In fact, Aronson says she has given the Bronfman haggadah to plenty of her non-Jewish friends, who have loved it. But she says the haggadah probably does not appeal to strictly observant Orthodox Jews.
“The app allows the user to take a more in-depth look at some of the ideas and images that are present in the Bronfman Hagaddah,” Raucher says. One can use it in “pre-seder preparation” or by “learning about the seder and the traditions of the seder” during the dinner portion, she says.
For instance, in the haggadah, Aronson illustrated a biblical map. “There are many people who do not have a reference as to where certain places were or what the area really looked like in biblical times,” she says.
Aronson added that she and Bronfman questioned why the traditional seder requires that we open the door for the Prophet Elijah near the end of the service.
“Certainly we should open our door to the stranger at the beginning of the service when the children are most alert, when they are excited about being there, when the lessons of opening the door to the stranger are going to be the most welcomed,” she says. “And why should we give the stranger the leftovers? Let’s bring him in at the very beginning. That’s another big difference in the Bronfman haggadah.”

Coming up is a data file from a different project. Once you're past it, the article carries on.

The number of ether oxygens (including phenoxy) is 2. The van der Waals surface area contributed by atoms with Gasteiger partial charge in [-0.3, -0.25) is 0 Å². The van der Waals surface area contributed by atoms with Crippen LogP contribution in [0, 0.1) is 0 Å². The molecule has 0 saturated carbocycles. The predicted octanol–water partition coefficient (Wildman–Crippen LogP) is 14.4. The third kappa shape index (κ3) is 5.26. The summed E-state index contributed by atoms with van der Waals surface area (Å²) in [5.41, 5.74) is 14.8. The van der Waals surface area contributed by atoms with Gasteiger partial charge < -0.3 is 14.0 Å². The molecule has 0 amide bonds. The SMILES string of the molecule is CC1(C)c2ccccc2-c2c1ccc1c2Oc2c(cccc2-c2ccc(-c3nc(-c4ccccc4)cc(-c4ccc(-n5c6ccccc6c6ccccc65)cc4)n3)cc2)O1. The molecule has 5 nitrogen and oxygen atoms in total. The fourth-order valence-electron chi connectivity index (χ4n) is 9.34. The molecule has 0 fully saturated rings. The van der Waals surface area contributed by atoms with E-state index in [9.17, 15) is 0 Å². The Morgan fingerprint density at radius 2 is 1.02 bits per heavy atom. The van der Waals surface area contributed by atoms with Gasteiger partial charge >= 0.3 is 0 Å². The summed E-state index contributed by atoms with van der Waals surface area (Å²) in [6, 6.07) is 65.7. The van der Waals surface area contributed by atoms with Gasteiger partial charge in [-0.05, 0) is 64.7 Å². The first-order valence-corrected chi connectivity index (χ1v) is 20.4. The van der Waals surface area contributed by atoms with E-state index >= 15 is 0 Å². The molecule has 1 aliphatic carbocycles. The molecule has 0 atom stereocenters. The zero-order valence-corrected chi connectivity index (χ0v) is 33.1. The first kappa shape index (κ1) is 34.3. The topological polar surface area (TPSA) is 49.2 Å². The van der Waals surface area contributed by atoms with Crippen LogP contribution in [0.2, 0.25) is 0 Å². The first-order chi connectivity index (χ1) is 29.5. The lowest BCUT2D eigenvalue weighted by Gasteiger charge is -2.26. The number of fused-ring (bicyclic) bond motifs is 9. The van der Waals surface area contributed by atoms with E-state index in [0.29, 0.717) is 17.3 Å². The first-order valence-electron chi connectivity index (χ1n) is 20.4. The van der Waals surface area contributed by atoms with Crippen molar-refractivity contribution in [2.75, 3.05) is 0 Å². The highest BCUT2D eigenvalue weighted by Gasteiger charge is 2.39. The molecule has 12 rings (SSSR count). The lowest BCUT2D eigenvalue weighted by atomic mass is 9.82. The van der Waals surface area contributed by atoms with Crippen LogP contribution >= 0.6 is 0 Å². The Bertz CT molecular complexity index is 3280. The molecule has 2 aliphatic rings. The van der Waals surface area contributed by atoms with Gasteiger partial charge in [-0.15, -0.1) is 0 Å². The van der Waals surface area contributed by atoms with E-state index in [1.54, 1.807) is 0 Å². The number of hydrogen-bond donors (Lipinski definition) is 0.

According to Amalyah Oren, the communications director of the Samuel Bronfman Foundation, the app’s narration gives it an entertainment-style feel for people who want to experience the haggadah in a more theatrical way.
“It’s a really good tool for learning the tunes of the songs beforehand, or if you just need help accompanying during the actual seder,” Oren says.
There are also families who conduct a do-it-yourself seder by veering from the traditional order of events and asking a lot of their own questions at the table. There is a glossary in the Bronfman haggadah app that doesn’t exist in the hardcover book, allowing users to look up information on various topics.
“By having an app at the table, you are connected to the Internet and you can kind of bring [a] third dimension to the conversation,” she says.
Aronson, originally from New Orleans, created all the original illustrations in the hardcover haggadah by hand with watercolors. But the app can be a more dynamic and interactive experience, she explained.
“As you turn the page [in the app] you might see the wine glass being filled with wine,” she says. “You might see the lights flicker from the candles being lit at the very beginning of the service. You might see a fish circling the page instead of it being static.
“You’re taking a traditional book and making it digital, [so] instead of turning a page you swipe it,” Aronson added. “The joy of it will be revealed as people use it.”
Egdar Bronfman, Aronson’s partner in life and on the haggadah, died in December 2013. Aronson says she cherishes the fact that she had the chance “to create something as a couple… to be able to collaborate with him in the last years of his life.”